Women Organizing for Change in Bosnia and Herzegovina

WILPF engaged in Bosnia and Herzegovina in 2013, starting an initiative called Women Organizing for Change that focused on the importance of taking into consideration existing experiences and empirical knowledge of women who lived through an armed conflict and continued to struggle for women’s rights in the post-conflict period. The focus of the initiative was to shift the focus from “women as victims of war” to “women as agents of change.”

WILPF has, together with local and international feminist activists and academics, spent considerable time analysing and understanding both the Dayton Peace Agreement and subsequent post-conflict recovery and reconstruction processes in the country. The analyses were used to raise critical questions and propose alternative approaches to recovery process in Bosnia, as well as to extrapolate lessons and experiences from Bosnia and Herzegovina, in order to, together with women peacebuilders from other conflict and post-conflict countries, better understand what it takes to create sustainable peace.

Feminist solidarity dialogues

More than 20 years have passed since the end of the war in Bosnia and thinking about peace, and understanding what it takes to build a peace that is more than a mere absence of militarised violence, is something that is still highly relevant in Bosnia. The experiences of the Bosnian society with respect to peace negotiations; the peace agreement itself and the subsequent implementation of it; as well as other reforms intended to transition the society from war to peace are valuable experiences to compare with other contexts. Through this comparison we can pursue mechanisms to create peace founded in social justice, environmental awareness, human rights, demilitarisation, and gender equality.

Our analysis and discussion of the Bosnian situation have been shared through feminist spaces for dialogue with Syrian women activists in February 2014, and with Ukrainian women in June 2016.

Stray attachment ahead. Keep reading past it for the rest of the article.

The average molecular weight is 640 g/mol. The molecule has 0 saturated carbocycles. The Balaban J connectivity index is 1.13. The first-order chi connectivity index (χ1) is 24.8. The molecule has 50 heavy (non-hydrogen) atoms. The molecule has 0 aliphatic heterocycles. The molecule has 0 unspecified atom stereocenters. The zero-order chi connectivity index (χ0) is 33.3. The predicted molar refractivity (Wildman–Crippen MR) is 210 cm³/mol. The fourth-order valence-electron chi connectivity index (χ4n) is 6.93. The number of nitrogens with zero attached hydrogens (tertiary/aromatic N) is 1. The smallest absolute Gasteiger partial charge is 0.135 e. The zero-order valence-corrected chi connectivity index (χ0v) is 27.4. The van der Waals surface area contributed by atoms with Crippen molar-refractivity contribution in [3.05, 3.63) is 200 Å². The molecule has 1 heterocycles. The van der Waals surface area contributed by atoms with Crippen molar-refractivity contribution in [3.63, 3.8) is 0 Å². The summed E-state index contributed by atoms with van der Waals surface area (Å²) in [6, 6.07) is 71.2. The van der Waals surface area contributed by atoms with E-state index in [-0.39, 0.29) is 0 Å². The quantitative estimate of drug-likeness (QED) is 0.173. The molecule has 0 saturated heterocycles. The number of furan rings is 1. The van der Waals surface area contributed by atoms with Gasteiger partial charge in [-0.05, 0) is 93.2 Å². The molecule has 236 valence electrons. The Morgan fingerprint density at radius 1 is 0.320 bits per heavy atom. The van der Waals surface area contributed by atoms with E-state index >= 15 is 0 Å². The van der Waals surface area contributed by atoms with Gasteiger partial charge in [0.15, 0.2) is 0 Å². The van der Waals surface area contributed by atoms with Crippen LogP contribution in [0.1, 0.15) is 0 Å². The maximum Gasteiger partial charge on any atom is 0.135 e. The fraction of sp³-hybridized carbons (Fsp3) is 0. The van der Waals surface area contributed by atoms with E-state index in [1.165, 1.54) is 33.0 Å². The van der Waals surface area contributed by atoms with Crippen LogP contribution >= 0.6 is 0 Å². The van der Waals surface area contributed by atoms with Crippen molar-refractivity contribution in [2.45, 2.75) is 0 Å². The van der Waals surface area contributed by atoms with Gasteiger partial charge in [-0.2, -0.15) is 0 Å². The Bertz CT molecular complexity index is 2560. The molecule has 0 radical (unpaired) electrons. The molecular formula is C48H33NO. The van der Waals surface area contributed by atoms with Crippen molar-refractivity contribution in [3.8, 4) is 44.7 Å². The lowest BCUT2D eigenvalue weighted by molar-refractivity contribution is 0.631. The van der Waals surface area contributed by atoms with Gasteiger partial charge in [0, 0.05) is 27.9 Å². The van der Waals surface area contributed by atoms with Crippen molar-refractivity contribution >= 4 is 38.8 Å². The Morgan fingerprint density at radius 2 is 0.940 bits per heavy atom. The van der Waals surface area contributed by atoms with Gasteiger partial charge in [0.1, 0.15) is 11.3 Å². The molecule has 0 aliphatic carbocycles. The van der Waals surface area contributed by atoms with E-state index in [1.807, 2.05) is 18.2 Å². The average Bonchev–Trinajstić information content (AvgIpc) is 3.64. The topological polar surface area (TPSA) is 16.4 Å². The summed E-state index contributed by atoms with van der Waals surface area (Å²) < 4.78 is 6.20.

Understanding political economy of post-conflict reconstruction and recovery processes

The margin of 20+ years since the end of the Bosnian war gives us a lot of evidence about the consequences of an absolute exclusion of women and civil society from peace negotiations. Those consequences are visible both in the content of the peace agreement and in the quality of the peace itself. A peace agreement negotiated only with a handful of men with guns, and implemented through a selective inclusion of ethnonational political elite, has never had the ability to address the underlying causes of the war; to unpack the militarisation of the society; or to build economic, political and social structures that uphold a sustainable and just peace.

Understanding Bosnia and Herzegovina today requires us to take into account the broader spectrum of political, social, and economic dynamics in the country, as well as to familiarise ourselves with both internal and external key players, such as the European Union or international funding institutions, in order to understand how their economic policies intersect with the needs of Bosnian women and men in the post-conflict context of the country. By using feminist political economy as an analytical tool, we are able to deconstruct seemingly fixed and unchangeable economic, social, and political parameters and work towards a more just and equal society built on democratic, inclusive, and transparent political and economic policies that promote social cohesion and solidarity across Bosnia and Herzegovina.

For detailed information on our analysis of the post-conflict recovery process in Bosnia, please see our report A Feminist Perspective on Post-conflict Restructuring and Recovery – the Case of Bosnia and Herzegovina.

Other publications, analyses, and reports conducted under the initiative Women Organizing for Change in Bosnia:

For more information on the activities of the initiative please see womenorganizingforchange.org

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